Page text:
Utah's challenge: Matching tech talent with tech jobs

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  • CasualCommenter Pleasant Grove, UT
    Oct. 8, 2013 11:53 a.m.

    Quomation is a terrible barometer for the strength of the technical workforce in Utah. A simple check of their incredibly high turnover rate shows that much. There's a reason they're rated an 'F' by the Better Business Bureau.

    Throwing the figures "$80k - $90k" in their salary range is laughable, and clearly only a PR stunt. If you do well there, you can get the $35k mentioned as the "low end", which more realistically represents the average salary there. Their drop-off in applicants has more to do with their unwillingness to pay for talent. You can only abuse the potential workforce so much before it comes back to bite you.

    I'd like to see what REAL tech companies in the state have to say about their ability to find qualified candidates. That would show if the conclusion stated in this article was drawn BEFORE or AFTER analyzing/gathering evidence.

  • john80224 DENVER, CO
    Oct. 7, 2013 10:29 a.m.

    ow me to sum up the argument: If I can't entice a supermodel or a Maserati, they should be imported/subsidized for me.

    What these workers do requires uncommon talents, some amount of practice/training/schooling and an intellect where average probably just barely cuts it. Yet, these companies' inability to value them at more than the going rate nearly 20
    years ago is somehow the fault of recent grads? On top of it, they expect that subpar-paid worker to be exceptional.

    And just what message does that send? "Be rare and special, just expect to get paid a communal wage for it."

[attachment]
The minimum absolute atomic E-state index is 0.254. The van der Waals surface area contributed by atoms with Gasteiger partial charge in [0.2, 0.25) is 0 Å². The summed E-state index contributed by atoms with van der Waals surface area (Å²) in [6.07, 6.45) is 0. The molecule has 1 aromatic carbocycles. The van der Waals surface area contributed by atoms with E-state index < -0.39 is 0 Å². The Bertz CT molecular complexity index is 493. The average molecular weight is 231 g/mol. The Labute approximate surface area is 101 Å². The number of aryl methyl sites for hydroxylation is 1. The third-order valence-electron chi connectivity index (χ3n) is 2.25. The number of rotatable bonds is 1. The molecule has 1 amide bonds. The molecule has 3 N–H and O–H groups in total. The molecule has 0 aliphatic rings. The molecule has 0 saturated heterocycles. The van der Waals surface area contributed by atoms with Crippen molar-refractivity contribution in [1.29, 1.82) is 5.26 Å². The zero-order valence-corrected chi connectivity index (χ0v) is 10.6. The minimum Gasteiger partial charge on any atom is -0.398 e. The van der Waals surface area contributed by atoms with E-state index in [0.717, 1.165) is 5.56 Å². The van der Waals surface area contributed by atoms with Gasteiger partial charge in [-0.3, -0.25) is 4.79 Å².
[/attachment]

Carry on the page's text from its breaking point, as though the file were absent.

• anon46545 Dallas, TX
    Oct. 7, 2013 10:04 a.m.

    Study after independent study has confirmed our nation has an abundance of citizens with the skills, education and intelligence for available jobs. Every corporate meme from skilled labor shortage", "thousands of unfilled jobs", "best and brightest" to "jobs Americans won't do" is a PROVEN falsehood. And our universities are producing more STEM graduates than US job growth -- as they have every year past, present and future.

    Make no mistake; this is legislation about cheap labor, profits and GREED. Even while our nation struggles with nearly 15% real unemployment, falling wages and escalating poverty. Even while US wages stand at record lows with corporate profits at six decade highs.

    And Sen. Orrin Hatch? Call him Judas. He PERSONALLY stripped even minimal worker protections. Corporations will have free reign to recruit and import foreign "guest-workers" even as qualified citizens are bypassed and stand idle. Indeed, in Hatch's world, corporations can directly replace their US workforce with imported "guest workers" outside a 90 day window.

    This is NOT policy that serves our nation and citizens. And no one should be deceived by the $2 BILLION that tech corporations are spending on propaganda and "lobbying". And Hatch? He doesn't represent YOU.

  • My2Cents Taylorsville, UT
    Oct. 7, 2013 7:17 a.m.

    Its not the government job to match jobs to student or education, it will always never match and never has been a reliable way to create and education curriculum.

    The state has no business to listen to business leaders, business don't last long enough to absorb the students they train them to match jobs.

    Eduction duty is to supply information and basics in education for for any job and forget the serialized eduction for industrial labor.

    This mismatch of education has destroyed everything a student should know for any job, specialization is the responsibility of business not our education system. Now we have a lot of handicapped young amerians who want a job, but they don't have the basic education to learn any other jobs.

  • jbejar West Jordan, UT
    Oct. 6, 2013 10:31 p.m.

    As a Computer Science Graduate I can tell you out of first hand that there have been more and more people showing up at the career fair. In the department there are less graduates based on the pictures of the graduating class. I would attribute the lack of people in the industry to the lack of people that are going into not just STEM, but Computer Science specifically. This may be attributed to the dot com bubble that blew in 2001, and also may be attributed to the fact that computer science may turn away people because of the difficulty. It is an open major, but many people are attracted to other majors.